Thursday, May 07, 2009

Containing Autarky

As I was working on completing my second post on Nicholson Baker's Human Smoke, I came across this highly relevant passage in David Harvey's The Limits to Capital:
The insatiable thirst of capitalism for fresh supplies of labour accounts for the vigour with which it has pursued primitive accumulation, destroying, transforming and absorbing pre-capitalist populations wherever it finds them. [...] The real troubles begin when capitalists, facing shortages of labour supply and as ever urged on by competition, induce unemployment through technological innovations which disturb the equilibrium between production and realization, between the productive forces and their accompanying social relations. The closing of the frontiers to primitive accumulation, through sheer exhaustion of possibilities, increasing resistance on the part of pre-capitalist populations, or monopolization by some dominant power, has, therefore, a tremendous significance for the long-run stability of capitalism. This was the sea-change that began to be felt increasingly as capitalism moved into the twentieth century. It was the sea-change that, far more than the rise of monopoly or finance forms of capitalism, played the crucial role in pushing capitalism deeper into the mire of global crises and led, inexorably, to the kinds of primitive accumulation and devaluation jointly wrought through inter-capitalist wars.

[...] Any regional alliance, if it is to continue the process of accumulation, must maintain access to reserves of labour as well as to those 'forces of nature' (such as key mineral resources) that are otherwise capable of monopolization. Few problems arise if reserves of both exist in the region wherein most local capital circulates. When internal frontiers close, capital has to look elsewhere or risk devaluation. The regional alliance feels the stress between capital embedded in place and capital that moves to create new and permanent centres of accumulation elsewhere. Conflict between different regional and national capitals over access to labour reserves and natural resources begin to be felt. The themes of internationalism and multinationalism run hard up against the desire for autarky as the means to preserve the position of some particular region in the face of internal contradictions and external pressures—autarky of the sort that prevailed in the 1930s, as Britain sealed in its Commonwealth trade and Japan expanded into Manchuria and mainland Asia, Germany into eastern Europe and Italy into Africa, pitting different regions against each other, each pursuing its own 'spatial fix'. Only the United States found it appropriate to pursue an 'open door' policy founded on internationalism and multilateral trading. In the end the war was fought to contain autarky and to open up the whole world to the potentialities of geographical expansion and unlimited uneven development. That solution, pursued single-mindedly under United State's hegemony after 1945, had the advantage of being super-imposed upon one of the most savage bouts of devaluation and destruction ever recorded in capitalism's violent history. And signal benefits accrued not simply from the immense destruction of capital, but also from the uneven geographical distribution of that destruction. The world was saved from the terrors of the great depression not by some glorious 'new deal' or the magic touch of Keynesian economics in the treasuries of the world, but by the destruction and death of global war.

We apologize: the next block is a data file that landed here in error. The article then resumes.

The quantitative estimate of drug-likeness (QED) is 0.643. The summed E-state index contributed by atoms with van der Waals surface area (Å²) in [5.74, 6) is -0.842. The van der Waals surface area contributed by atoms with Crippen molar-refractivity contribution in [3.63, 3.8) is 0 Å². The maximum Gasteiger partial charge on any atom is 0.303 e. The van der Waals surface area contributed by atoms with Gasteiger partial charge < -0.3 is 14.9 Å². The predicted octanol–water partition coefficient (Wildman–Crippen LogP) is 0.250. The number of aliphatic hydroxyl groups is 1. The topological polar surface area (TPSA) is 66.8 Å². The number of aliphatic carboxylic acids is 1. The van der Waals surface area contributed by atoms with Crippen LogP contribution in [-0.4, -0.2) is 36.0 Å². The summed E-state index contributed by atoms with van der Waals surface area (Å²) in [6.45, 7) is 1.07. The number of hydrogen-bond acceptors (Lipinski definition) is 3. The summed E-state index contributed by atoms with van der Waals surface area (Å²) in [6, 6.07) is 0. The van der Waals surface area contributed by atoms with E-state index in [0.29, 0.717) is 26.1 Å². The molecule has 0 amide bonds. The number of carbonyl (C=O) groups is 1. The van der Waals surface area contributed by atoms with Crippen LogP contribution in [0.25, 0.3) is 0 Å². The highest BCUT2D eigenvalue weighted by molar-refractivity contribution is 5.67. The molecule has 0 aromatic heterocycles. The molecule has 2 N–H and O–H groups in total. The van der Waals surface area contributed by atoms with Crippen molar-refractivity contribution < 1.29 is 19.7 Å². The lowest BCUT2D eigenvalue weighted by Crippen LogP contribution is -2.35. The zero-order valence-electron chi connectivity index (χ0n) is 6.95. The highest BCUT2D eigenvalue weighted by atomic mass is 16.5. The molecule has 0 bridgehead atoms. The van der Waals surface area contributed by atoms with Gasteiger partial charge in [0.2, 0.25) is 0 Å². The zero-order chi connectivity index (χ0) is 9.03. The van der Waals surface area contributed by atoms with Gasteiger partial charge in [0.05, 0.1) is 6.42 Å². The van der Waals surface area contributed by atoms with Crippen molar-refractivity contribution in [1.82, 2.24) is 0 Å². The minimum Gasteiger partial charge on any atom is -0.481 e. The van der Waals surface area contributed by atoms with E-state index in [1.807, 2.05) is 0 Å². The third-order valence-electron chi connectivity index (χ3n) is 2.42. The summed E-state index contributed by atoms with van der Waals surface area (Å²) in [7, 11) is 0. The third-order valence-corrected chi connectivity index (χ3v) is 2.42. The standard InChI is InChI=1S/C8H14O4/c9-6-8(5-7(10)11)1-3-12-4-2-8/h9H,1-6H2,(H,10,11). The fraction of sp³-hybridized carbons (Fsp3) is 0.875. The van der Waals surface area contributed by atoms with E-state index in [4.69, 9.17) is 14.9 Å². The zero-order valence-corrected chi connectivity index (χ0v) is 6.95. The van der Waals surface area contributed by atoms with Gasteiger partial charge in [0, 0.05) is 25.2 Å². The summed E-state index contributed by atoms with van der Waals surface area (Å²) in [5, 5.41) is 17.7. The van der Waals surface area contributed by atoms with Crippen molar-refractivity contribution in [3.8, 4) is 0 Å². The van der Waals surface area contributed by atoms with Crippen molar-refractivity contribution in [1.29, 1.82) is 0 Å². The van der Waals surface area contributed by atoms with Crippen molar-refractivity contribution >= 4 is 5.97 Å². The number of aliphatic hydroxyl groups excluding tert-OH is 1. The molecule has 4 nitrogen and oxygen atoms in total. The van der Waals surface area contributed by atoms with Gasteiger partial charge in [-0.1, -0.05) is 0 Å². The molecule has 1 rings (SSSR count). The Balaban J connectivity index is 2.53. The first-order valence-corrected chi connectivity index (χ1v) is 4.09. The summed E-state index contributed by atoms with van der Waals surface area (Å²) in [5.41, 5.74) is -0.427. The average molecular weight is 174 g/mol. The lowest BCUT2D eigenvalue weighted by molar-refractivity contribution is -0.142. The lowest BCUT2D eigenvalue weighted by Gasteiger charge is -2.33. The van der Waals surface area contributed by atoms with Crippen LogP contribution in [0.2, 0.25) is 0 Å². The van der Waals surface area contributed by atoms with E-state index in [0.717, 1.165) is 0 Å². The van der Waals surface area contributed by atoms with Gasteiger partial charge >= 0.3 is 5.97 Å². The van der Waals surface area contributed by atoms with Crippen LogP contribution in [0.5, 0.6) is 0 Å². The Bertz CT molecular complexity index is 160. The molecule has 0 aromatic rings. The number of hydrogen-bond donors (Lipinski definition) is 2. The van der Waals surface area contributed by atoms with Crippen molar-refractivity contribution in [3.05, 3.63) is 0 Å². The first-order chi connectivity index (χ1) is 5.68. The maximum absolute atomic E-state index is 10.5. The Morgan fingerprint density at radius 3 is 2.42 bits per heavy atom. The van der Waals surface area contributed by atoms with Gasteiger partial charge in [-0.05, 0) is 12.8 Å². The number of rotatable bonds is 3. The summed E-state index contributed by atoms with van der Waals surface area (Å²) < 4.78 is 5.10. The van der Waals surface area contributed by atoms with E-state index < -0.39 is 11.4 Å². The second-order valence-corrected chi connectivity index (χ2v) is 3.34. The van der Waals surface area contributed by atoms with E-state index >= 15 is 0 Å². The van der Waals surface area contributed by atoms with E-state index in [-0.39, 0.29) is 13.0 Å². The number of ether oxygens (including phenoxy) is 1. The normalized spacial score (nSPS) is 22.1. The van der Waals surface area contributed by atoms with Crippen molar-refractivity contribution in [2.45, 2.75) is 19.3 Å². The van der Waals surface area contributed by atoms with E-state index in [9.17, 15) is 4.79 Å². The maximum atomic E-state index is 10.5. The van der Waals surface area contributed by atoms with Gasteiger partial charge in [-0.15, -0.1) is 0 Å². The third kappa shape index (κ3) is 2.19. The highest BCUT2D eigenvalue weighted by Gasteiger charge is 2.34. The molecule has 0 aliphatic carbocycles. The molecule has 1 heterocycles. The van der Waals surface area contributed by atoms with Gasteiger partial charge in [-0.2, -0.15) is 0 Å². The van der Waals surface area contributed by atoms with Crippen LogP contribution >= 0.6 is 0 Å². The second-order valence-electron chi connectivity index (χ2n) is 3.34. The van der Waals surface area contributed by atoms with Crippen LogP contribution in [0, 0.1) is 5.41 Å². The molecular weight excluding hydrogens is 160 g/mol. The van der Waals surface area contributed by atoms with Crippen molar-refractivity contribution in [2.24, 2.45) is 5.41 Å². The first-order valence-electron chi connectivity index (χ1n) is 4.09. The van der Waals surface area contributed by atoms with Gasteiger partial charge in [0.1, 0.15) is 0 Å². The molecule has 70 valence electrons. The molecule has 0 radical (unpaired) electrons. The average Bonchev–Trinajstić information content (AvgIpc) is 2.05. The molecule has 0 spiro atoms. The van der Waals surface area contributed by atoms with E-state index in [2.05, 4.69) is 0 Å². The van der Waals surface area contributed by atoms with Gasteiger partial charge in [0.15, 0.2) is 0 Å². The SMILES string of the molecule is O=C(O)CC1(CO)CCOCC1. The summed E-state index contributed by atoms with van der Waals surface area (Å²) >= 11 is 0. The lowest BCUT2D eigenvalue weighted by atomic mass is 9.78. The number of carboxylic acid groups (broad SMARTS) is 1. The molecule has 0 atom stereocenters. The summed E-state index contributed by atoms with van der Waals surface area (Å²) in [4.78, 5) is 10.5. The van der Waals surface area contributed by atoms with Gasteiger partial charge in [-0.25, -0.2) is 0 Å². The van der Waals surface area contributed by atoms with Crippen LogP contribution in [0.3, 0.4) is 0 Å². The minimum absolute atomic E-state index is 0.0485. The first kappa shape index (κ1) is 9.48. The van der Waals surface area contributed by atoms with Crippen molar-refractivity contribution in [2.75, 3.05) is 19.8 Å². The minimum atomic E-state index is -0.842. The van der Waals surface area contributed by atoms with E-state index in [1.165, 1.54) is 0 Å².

And later, in examining the ongoing, ever-increasing military budgets, he concludes that the cycle of capital accumulation and devaluation suggests a
terrifying interpretation of military expenditures: not only must weapons be bought and paid for out of surpluses of capital and labour, but they must also be put to use. For this is the only means that capitalism has at its disposal to achieve the levels of devaluation now required.

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